Work is produced by adults. The longer the work day, the more work is produced. However, longer days can also make people less happy, which reduces their output. An 8-hour workday is a good compromise to start with. You can change the work day by clicking on "work day" in the city info panel.


forests are valuable to small cities for their food, and to large cities for their lumberA city needs to claim land or sea so it can:
  • hunt and gather from natural lands
  • create houses or public space
  • build farms or workshops
  • build trading ships

The closer land is to your city, the less work it takes to claim it. This work is used up every turn, which means that sprawling cities will need a lot of work to hold on to their land, whereas compact cities will not. A medium-sized city is usually a good compromise.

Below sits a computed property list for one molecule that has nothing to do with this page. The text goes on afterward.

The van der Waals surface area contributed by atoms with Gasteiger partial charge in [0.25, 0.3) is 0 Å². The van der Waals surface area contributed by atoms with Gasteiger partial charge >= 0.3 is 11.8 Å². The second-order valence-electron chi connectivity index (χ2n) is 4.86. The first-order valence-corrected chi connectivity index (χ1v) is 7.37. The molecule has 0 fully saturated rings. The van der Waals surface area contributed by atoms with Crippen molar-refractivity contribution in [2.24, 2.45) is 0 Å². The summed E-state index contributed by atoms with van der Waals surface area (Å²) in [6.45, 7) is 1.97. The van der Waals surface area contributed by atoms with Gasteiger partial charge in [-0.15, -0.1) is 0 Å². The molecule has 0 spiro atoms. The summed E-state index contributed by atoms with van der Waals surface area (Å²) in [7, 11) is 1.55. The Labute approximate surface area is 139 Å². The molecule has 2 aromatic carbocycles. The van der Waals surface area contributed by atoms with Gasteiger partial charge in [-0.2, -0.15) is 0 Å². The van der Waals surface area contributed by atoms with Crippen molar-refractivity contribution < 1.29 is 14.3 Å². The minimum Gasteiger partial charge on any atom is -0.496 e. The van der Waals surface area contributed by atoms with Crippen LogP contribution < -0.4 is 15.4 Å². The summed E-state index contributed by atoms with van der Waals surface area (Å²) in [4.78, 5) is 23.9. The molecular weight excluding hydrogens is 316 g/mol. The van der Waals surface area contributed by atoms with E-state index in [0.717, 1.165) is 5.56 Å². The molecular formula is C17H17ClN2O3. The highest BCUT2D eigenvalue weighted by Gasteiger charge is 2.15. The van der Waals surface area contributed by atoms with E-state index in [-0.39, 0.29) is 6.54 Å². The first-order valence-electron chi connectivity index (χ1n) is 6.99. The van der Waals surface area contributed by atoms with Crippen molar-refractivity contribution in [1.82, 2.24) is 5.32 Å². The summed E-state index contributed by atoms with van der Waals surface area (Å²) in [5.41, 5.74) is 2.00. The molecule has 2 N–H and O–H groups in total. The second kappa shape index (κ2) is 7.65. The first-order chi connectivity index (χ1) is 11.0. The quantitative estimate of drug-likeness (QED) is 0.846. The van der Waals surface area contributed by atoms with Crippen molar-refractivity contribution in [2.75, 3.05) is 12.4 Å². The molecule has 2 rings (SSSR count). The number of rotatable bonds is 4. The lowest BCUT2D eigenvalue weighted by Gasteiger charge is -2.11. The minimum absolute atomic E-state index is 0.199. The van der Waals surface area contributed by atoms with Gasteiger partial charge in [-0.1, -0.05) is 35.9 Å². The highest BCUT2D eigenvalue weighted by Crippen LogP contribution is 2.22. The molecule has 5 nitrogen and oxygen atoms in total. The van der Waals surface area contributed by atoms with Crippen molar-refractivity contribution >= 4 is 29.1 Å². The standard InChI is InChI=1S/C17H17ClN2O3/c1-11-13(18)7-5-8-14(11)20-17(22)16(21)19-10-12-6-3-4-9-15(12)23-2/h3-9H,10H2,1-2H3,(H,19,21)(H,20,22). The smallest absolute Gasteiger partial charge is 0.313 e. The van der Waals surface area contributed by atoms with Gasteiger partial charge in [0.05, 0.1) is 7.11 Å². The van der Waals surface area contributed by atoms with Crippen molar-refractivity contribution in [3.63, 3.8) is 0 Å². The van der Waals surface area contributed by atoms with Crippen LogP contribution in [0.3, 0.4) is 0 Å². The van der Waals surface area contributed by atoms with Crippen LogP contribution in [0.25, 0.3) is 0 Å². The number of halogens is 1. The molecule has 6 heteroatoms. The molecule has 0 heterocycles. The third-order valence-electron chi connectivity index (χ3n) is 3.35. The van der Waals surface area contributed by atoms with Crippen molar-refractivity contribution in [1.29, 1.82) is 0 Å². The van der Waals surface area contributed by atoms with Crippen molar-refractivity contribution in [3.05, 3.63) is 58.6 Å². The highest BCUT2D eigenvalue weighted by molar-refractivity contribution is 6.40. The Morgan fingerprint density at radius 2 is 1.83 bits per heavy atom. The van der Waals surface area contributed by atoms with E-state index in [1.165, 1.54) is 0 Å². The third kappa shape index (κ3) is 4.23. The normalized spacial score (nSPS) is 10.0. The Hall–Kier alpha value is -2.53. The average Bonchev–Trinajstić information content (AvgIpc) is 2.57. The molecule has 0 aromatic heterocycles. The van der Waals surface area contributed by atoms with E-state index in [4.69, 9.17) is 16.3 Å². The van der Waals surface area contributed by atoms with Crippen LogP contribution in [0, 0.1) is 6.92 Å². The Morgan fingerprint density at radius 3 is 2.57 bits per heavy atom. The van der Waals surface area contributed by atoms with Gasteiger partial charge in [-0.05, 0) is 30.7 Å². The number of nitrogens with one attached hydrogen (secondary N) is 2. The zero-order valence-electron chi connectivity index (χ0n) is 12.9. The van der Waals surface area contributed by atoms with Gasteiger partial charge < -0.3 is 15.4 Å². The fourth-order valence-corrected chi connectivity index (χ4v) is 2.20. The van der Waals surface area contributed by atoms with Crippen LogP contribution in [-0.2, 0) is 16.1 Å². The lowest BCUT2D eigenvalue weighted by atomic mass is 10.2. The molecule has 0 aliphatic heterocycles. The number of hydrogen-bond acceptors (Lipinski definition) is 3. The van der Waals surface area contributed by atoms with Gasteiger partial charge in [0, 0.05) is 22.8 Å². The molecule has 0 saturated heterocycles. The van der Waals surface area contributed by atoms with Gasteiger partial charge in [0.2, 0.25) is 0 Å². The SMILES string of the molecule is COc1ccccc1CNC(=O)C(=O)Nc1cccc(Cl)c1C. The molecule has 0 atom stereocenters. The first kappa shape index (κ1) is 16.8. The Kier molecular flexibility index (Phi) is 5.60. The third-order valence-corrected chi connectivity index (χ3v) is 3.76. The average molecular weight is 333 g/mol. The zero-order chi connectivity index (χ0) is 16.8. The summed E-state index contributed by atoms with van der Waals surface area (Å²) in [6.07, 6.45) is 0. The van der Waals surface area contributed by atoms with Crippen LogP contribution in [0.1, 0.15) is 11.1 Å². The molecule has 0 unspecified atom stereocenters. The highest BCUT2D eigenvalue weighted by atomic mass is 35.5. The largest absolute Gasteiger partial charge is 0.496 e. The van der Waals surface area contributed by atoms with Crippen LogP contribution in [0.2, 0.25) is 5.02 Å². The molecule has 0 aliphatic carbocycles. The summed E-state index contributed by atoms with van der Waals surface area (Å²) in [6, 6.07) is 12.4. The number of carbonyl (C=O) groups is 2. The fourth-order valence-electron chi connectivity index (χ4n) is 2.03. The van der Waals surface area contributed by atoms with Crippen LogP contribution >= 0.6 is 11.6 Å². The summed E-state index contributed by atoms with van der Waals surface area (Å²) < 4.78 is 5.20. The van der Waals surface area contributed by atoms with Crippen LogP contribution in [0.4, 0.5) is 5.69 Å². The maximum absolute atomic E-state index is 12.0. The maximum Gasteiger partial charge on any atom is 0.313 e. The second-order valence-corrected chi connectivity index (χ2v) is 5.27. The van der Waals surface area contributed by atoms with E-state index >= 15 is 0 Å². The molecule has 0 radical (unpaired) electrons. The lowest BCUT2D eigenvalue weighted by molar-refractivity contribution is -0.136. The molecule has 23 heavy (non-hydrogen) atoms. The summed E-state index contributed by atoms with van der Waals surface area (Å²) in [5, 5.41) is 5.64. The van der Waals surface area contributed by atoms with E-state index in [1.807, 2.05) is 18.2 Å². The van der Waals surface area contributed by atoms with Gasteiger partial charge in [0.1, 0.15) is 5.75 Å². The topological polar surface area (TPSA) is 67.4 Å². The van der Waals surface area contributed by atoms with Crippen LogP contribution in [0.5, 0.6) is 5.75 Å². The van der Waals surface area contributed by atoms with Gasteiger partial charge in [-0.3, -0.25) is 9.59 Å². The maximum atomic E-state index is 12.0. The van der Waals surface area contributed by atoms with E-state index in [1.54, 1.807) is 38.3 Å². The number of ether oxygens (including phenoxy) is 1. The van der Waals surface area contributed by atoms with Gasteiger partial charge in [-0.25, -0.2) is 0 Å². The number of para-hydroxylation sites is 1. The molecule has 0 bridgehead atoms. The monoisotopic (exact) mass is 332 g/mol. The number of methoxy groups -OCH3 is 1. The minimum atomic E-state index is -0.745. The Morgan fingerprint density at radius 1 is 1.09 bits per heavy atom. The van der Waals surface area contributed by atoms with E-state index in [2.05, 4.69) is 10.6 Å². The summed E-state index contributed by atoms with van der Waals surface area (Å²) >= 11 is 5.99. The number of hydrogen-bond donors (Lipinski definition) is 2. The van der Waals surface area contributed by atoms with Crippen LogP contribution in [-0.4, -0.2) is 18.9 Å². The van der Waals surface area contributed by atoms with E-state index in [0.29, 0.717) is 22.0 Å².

Each turn, your city works each land, starting with the land closest to the city. If the city has a work shortage, the outermost lands are usually unclaimed first.

City Goods and Price

Goods is a generic term that includes food, durable goods (such as clothing), luxury goods (such as jewellery), and building supplies. Prices tend to go up if the city needs more of the good, and down if the city has more than it needs. Price mainly affects trade between cities, but low work prices can limit a city's ability to consume luxuries, durable goods, or even food. Prices give you a general idea of the recent economic history of a city and help you craft your future plans for a city.

To keep the interface simpler, services are lumped together with goods. Services are non-tangible benefits that must be immediately used and cannot be traded, mainly: work, housing, public space, and trading capacity.

an example goods listThe goods list shows the city's current supply. Goods at the top of the list are very expensive, and goods at the bottom of the list are very cheap. There are several insights you can infer from the example goods list to the right: